- By Kaili Berg
Non-profit news outlet Retro Report recently released a short film, The 1969 Occupation of Alcatraz Was a Catalyst for Indigenous Activism, about the 1969 occupation of Alcatraz Island, which sparked a wave of Native American activism in the 1970s. The occupation serves as an inspiration today Indigenous activists at the forefront of cultural and political movements in Indian Country.
Native News Online sat down with the film’s producer, Colleen Thurston (Choctaw Nation), to discuss how the occupation of Alcatraz was the beginning of the modern Indigenous rights era, what inspired her to create this film, and what she would like Native and non-Native audiences to gain from watching.
Thurston is an award-winning documentary filmmaker and assistant professor at the University of Oklahoma’s Gaylord College of Journalism and Mass Communication.
You can view The 1969 Occupation of Alcatraz Was a Catalyst for Indigenous Activism here.
This interview has been edited for clarity and length.
Native News Online: Tell me about the occupation of Alcatraz.
Colleen Thurston: The occupation of Alcatraz was a 19-month occupation of Alcatraz Island, which was the site of a former federal prison. That occupation was planned and implemented by a group of young Native students from UC Berkeley and San Francisco State. Notably led by LaNada War Jack and Richard Oakes, LaNada is the thread of this 13-minute piece.
LaNada talks about what led them to occupy Alcatraz and what the impact was all the way from the 19-month occupation to today. She also talks about the visibility of the Standing Rock occupation, which was kind of like the next generation of activists, and how that visibility has impacted the visibility of Natives generally in the media.
NNO: Why were moments like Alcatraz, Wounded Knee, and Standing Rock so important for Indigenous people?
Thurston: Alcatraz was, in some ways, the beginning of the modern Indigenous rights era. Obviously, since first contact, since colonization, we've been fighting for our rights here on our own lands. Alcatraz spurred a political movement in the same way as the black civil rights movement. Alcatraz kind of got that ball rolling for activists at Wounded Knee, Standing Rock, nd the Trail of Broken Treaties in Washington, DC.
NNO: Looking into the future, how have moments like these changed the narrative for ongoing Native American cultural and political movements?
Thurston: Jessica McEver is somebody who is featured in this documentary for Retro Report, and she put it really well that Alcatraz was the gold standard. These moments bring visibility and changes to how we are portrayed in the media. We're not the savages to be conquered or some sort of plot device in an old Western movie getting in the way of settler colonialism. We are empowered people here on our own lands with very loud voices and are portrayed as heroes in a way.
Young Native people can see these people in the media who are real-life warriors and heroes who are defending our people and our lands and creating generations of role models. I think it's worth noting that because being Indigenous on this continent is so politicized, you do see a lot of folks who are art activists and are activated and watching in that way and speaking up in that way.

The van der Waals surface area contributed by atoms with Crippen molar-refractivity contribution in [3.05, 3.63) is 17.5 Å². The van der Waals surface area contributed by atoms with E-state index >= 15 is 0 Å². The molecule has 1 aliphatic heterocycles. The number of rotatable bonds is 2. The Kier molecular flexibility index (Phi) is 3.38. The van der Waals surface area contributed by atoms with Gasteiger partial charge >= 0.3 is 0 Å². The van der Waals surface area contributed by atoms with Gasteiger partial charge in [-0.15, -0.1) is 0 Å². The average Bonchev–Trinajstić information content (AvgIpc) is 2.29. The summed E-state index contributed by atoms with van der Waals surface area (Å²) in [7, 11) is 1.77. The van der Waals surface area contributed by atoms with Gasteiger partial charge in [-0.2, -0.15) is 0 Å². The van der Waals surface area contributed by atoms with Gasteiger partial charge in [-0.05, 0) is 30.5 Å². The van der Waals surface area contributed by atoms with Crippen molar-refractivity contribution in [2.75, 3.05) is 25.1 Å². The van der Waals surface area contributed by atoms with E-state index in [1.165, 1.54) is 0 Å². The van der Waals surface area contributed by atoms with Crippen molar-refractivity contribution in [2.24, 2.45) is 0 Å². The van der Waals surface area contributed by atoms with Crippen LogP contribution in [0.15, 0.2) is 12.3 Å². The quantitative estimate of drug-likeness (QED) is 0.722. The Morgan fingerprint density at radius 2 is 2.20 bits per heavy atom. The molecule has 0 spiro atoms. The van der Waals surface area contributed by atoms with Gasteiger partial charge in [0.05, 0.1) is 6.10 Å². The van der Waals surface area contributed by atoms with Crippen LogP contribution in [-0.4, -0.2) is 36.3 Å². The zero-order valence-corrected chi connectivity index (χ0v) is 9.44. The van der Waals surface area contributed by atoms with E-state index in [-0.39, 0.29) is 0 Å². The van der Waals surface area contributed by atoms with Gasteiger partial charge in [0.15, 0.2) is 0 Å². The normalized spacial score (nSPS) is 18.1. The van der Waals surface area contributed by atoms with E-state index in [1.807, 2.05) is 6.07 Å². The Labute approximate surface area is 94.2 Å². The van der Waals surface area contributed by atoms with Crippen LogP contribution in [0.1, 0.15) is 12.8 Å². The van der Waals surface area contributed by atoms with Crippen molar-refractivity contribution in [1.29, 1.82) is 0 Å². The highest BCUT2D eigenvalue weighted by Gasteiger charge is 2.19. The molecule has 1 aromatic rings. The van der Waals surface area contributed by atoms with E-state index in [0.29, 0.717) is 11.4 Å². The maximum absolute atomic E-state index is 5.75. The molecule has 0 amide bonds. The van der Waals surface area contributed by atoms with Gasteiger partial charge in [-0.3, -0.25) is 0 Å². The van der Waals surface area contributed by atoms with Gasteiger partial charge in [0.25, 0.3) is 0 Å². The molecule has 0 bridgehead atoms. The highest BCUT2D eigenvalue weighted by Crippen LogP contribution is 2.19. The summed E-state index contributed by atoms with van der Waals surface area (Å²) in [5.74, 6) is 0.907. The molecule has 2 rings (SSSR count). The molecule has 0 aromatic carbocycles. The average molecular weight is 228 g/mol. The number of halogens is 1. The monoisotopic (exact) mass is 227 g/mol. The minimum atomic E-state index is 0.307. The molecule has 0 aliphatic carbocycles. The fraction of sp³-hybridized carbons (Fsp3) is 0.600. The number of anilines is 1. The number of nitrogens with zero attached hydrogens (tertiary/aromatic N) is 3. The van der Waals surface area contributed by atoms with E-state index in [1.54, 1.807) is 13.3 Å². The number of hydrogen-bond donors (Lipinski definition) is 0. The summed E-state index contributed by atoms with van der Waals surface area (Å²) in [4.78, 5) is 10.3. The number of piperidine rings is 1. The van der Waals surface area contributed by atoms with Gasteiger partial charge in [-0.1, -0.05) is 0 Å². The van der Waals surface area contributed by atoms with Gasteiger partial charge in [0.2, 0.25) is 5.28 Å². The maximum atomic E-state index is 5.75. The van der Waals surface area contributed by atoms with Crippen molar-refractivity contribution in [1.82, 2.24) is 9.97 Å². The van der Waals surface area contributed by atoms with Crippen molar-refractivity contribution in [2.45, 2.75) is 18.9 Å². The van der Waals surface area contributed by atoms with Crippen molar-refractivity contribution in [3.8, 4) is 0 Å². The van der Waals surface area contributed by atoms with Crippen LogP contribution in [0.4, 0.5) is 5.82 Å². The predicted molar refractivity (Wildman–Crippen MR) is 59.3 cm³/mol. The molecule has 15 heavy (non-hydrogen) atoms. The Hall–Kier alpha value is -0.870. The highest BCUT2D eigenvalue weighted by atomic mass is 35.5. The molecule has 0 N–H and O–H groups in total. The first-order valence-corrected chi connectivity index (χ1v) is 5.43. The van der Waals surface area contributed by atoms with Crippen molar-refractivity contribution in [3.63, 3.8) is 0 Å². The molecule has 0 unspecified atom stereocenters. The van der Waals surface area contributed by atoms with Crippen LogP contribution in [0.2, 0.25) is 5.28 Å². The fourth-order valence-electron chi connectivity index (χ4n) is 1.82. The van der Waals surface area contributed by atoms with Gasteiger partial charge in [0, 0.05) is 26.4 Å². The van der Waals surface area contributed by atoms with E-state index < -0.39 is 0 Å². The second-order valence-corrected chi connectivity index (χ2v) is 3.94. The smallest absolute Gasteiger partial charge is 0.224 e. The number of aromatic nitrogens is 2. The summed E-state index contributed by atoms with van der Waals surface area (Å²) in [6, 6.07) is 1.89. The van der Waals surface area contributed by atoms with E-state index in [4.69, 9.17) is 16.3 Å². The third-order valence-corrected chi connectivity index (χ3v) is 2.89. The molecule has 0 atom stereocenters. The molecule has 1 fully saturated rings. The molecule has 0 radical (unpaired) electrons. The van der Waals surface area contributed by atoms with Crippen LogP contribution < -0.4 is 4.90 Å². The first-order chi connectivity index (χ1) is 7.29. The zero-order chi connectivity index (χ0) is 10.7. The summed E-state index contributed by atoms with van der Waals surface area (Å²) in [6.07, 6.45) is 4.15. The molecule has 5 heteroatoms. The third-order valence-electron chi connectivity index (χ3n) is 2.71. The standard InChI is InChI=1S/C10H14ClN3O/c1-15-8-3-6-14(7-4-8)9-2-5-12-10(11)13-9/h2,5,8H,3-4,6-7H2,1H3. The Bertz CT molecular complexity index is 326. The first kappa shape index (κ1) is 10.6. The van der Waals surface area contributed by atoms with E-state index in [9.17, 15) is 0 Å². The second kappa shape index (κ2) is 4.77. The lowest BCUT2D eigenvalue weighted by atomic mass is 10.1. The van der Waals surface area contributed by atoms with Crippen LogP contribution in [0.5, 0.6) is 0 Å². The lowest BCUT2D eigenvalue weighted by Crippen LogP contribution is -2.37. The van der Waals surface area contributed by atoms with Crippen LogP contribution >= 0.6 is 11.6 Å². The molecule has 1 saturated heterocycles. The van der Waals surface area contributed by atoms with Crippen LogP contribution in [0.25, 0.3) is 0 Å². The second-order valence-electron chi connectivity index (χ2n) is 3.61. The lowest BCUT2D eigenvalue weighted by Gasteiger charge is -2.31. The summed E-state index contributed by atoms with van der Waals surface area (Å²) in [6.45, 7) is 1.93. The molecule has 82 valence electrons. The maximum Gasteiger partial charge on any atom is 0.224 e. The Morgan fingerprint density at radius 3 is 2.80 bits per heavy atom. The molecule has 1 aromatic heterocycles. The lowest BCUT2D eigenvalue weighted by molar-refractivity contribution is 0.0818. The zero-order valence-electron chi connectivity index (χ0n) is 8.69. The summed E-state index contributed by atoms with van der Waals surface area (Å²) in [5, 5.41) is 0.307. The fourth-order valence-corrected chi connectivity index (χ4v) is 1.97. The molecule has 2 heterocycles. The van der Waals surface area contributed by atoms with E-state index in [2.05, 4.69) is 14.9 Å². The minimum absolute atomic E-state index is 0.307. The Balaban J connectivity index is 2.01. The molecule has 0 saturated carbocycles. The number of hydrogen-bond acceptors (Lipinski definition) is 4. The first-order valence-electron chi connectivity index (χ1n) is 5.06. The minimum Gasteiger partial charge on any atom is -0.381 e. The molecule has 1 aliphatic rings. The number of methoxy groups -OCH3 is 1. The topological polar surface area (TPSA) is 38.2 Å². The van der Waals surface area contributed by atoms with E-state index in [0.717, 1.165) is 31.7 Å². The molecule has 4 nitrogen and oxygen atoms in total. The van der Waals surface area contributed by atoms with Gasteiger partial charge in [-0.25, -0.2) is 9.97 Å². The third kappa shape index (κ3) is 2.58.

NNO: What inspired you to want to become the producer of this documentary film? How is this documentary important to you?
Thurston: Retro Report reached out to me as they work with coalitions of educators who inform them about what's missing in the school curriculum. As anyone in Indian Country knows, our history is noticeably absent from the K-12 curriculum. Retro Report explained to me that they try to fill those gaps in the curriculum with these short documentary-style videos and weave history with contemporary stories.
They had a list of topics that they thought might be interesting, but they also just left it up to tell which story I thought was important. I thought that looking at the occupation of Alcatraz from the perspective of LaNada War Jack, who hasn't always been included in that narrative of Alcatraz, would be really fresh and necessary to hear. I was really inspired by the female leadership of these activist movements.
NNO: What do you hope audiences will take away from this documentary?
Thurston: I hope that Native audiences can watch the documentry and really feel empowered and feel proud of the 50-plus years of activism since the occupation of Alcatraz and what we've accomplished so far. Indian Country should be really proud of that.
For non-Native audiences, especially students who will be watching this in the classroom, I hope that they feel the same thing. I hope that they look at this and say, “Wow, I never knew this. This is an incredible story. Native folks are resilient and empowered, and they're never going to give up their relationship with the layout and stewardship of the land.”
I hope that's what they take away because I know the narratives that I was fed in history class were ones of destruction or sadness or how all these Nations were once great, but they no longer are. So, these narratives of empowerment, of hope, and of resiliency are incredibly important to be included in the classroom.
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